3. Pray for strong sons and beautiful daughters.  I don’t mean this physically.  Sure, physically strong sons and beautiful daughters are nice, but not all boys are built to be the next World’s Strongest Man and not all girls are going to be the next Top Model (I wouldn’t want my future daughter(s) to be a model to begin with.. modesty is too important!).  All that physical stuff is beside the point.  I mean to pray that your sons are spiritual rocks – powerful leaders – in their generation, and pray that your daughters be the epitome of the Proverbs 31 woman.  Pray that your children will grow up to be wise adults, not just good kids.  Pray that they will exceed your personal spiritual growth one day.  Pray that they do extraordinary things for God!  This certainly won’t be easy either.  In fact, the beginning of this chapter David is prayer for deliverance, and by the end he’s asking for peace for the next generation.  You will have to fight for your children to have a healthy environment in which to grow, especially given today’s culture.  Start by praying for them!

There are certainly countless principles, techniques, and ideas that could be offered up concerning godly families.   I truly believe that these three principles are foundational and will guide you in that direction.  What other Scriptural family principles are a must (comment below)?

-Alicia

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Cultivating Purpose

I was part of a very small youth group when I was in high school.  At one point I might have been the only one there, simply because we were a younger church and didn’t have many families with other kids at the time.  While the youth group was small, the youth pastor was a giant in my life.  Perfect?  By no means.  And I can even see now where he’s grown since having been my youth pastor.  He and his wife were instrumental in helping shape who I am now.

Today I want to talk about cultivating a sense of purpose in your students.  So what was the point of bragging on my youth pastor?  Well one day he said something I found to be profound, and it still sticks with me today.  I was a just out of my senior year, and had asked if some of us from youth group could hang out one weekend.  He said that was fine; however, we weren’t allowed to do so unless we also did some kind of service also.  Of course, that doesn’t sound profound, but to a 17 year-old, it refocused my purpose.  Maybe you would never dream of saying something like that because it seems like a harsh regulation.  I assure you, it is quite the contrary.  It wasn’t a regulation, but a guide.  It woke me up from a world that was all about me, and showed me a world that was bent on serving others in the process.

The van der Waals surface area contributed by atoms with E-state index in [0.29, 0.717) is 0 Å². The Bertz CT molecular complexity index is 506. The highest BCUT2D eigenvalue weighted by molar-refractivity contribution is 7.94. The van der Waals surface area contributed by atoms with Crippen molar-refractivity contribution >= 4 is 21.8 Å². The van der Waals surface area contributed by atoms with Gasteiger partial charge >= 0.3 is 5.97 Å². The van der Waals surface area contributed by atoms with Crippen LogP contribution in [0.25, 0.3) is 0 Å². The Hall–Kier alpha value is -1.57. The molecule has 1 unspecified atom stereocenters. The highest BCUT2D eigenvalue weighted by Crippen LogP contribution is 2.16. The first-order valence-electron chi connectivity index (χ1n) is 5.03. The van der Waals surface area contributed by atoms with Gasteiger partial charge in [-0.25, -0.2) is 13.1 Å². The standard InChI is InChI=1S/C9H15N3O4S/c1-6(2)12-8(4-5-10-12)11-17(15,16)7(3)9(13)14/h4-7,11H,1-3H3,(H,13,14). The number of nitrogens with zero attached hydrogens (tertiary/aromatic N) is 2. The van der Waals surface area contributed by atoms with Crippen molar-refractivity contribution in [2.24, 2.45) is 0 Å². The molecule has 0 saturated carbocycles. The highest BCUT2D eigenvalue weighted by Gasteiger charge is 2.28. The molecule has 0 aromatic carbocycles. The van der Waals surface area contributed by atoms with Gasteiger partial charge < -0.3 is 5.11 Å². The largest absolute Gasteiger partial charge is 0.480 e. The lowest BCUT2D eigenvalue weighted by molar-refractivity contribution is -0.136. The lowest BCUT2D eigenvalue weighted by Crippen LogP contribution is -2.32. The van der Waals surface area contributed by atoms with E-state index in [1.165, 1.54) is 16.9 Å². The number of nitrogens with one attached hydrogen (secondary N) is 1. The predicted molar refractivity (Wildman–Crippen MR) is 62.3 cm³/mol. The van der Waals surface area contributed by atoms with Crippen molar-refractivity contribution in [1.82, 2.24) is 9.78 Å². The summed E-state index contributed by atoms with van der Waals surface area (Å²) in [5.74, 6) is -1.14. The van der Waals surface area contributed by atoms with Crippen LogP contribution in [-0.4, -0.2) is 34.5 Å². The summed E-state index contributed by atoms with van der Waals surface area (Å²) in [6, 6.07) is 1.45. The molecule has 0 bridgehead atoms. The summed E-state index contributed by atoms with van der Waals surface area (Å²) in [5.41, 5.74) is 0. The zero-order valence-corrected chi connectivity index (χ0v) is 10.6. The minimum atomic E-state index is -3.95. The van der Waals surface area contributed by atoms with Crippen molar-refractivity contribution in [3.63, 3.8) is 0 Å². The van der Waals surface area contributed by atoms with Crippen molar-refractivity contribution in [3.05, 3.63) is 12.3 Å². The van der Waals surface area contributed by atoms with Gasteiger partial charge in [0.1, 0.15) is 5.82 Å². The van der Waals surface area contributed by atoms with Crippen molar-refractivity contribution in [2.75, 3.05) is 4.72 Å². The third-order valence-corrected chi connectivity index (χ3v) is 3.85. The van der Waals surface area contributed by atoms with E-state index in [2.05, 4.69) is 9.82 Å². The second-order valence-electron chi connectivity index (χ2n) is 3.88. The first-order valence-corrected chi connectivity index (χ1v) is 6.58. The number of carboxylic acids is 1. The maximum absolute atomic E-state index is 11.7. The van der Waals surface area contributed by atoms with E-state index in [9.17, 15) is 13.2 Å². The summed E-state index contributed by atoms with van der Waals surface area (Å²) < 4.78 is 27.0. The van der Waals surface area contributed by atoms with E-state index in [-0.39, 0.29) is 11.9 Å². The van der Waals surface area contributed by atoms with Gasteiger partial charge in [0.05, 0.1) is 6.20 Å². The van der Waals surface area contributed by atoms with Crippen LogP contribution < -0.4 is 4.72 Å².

This is so important for us to communicate to our students!  Especially nowadays.  The world says it’s all about “me, me, me.”  Students spend their days at school, where it’s about them learning.  They play sports where it’s about their performance.  They spend their time on their cell phones, online, and withe their friends, where it’s all about comfortableness and consumerism.  How will they find out that life is about more than that?  That God has called us to be slaves, serving Him and others?  Quite frankly, if you don’t, it’s possible that no one will.  Unless, of course, they come from a very Christ-centered, intentional family.

Everything has a purpose, even if it’s not specifically for service.  Even hanging out can serve the purpose of building relationships and trust.  I’m not saying you have to go out of your way to find service projects, though maybe we should be doing much more of that.  What I am saying is that we need to make sure that in everything we are doing we have a purpose and are fulfilling that purpose.  Go ahead and tell your students what the purpose is!  And next time they ask if you can do a certain event or get-together, ask them what the purpose would be.  We’re not in their lives to tell them facts, but to guide them to think more wisely and more Biblical minded.

-Alicia